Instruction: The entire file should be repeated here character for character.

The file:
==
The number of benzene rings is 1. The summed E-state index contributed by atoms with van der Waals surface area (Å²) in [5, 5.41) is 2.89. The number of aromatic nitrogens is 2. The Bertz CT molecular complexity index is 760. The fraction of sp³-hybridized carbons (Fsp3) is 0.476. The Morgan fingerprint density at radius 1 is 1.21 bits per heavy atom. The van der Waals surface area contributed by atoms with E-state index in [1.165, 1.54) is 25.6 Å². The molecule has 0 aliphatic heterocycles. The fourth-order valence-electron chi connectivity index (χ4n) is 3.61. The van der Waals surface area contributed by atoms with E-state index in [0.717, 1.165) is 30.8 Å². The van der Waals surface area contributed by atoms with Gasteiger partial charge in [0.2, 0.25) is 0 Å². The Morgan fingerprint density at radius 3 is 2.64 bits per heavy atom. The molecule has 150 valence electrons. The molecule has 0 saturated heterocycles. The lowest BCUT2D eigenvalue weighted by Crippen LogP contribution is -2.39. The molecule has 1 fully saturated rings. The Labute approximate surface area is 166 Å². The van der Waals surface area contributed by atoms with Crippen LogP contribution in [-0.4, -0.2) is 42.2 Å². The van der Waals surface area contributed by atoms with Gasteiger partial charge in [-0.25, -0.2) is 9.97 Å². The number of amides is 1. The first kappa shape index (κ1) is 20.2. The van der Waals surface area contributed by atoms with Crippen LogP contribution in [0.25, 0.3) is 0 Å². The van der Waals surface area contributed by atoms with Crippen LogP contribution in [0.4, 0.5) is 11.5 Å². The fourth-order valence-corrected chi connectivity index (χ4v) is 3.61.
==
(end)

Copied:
The number of benzene rings is 1. The summed E-state index contributed by atoms with van der Waals surface area (Å²) in [5, 5.41) is 2.89. The number of aromatic nitrogens is 2. The Bertz CT molecular complexity index is 760. The fraction of sp³-hybridized carbons (Fsp3) is 0.476. The Morgan fingerprint density at radius 1 is 1.21 bits per heavy atom. The van der Waals surface area contributed by atoms with E-state index in [1.165, 1.54) is 25.6 Å². The molecule has 0 aliphatic heterocycles. The fourth-order valence-electron chi connectivity index (χ4n) is 3.61. The van der Waals surface area contributed by atoms with E-state index in [0.717, 1.165) is 30.8 Å². The van der Waals surface area contributed by atoms with Gasteiger partial charge in [0.2, 0.25) is 0 Å². The Morgan fingerprint density at radius 3 is 2.64 bits per heavy atom. The molecule has 150 valence electrons. The molecule has 0 saturated heterocycles. The lowest BCUT2D eigenvalue weighted by Crippen LogP contribution is -2.39. The molecule has 1 fully saturated rings. The Labute approximate surface area is 166 Å². The van der Waals surface area contributed by atoms with Crippen LogP contribution in [-0.4, -0.2) is 42.2 Å². The van der Waals surface area contributed by atoms with Gasteiger partial charge in [-0.25, -0.2) is 9.97 Å². The number of amides is 1. The first kappa shape index (κ1) is 20.2. The van der Waals surface area contributed by atoms with Crippen LogP contribution in [0.25, 0.3) is 0 Å². The van der Waals surface area contributed by atoms with Crippen LogP contribution in [0.4, 0.5) is 11.5 Å². The fourth-order valence-corrected chi connectivity index (χ4v) is 3.61.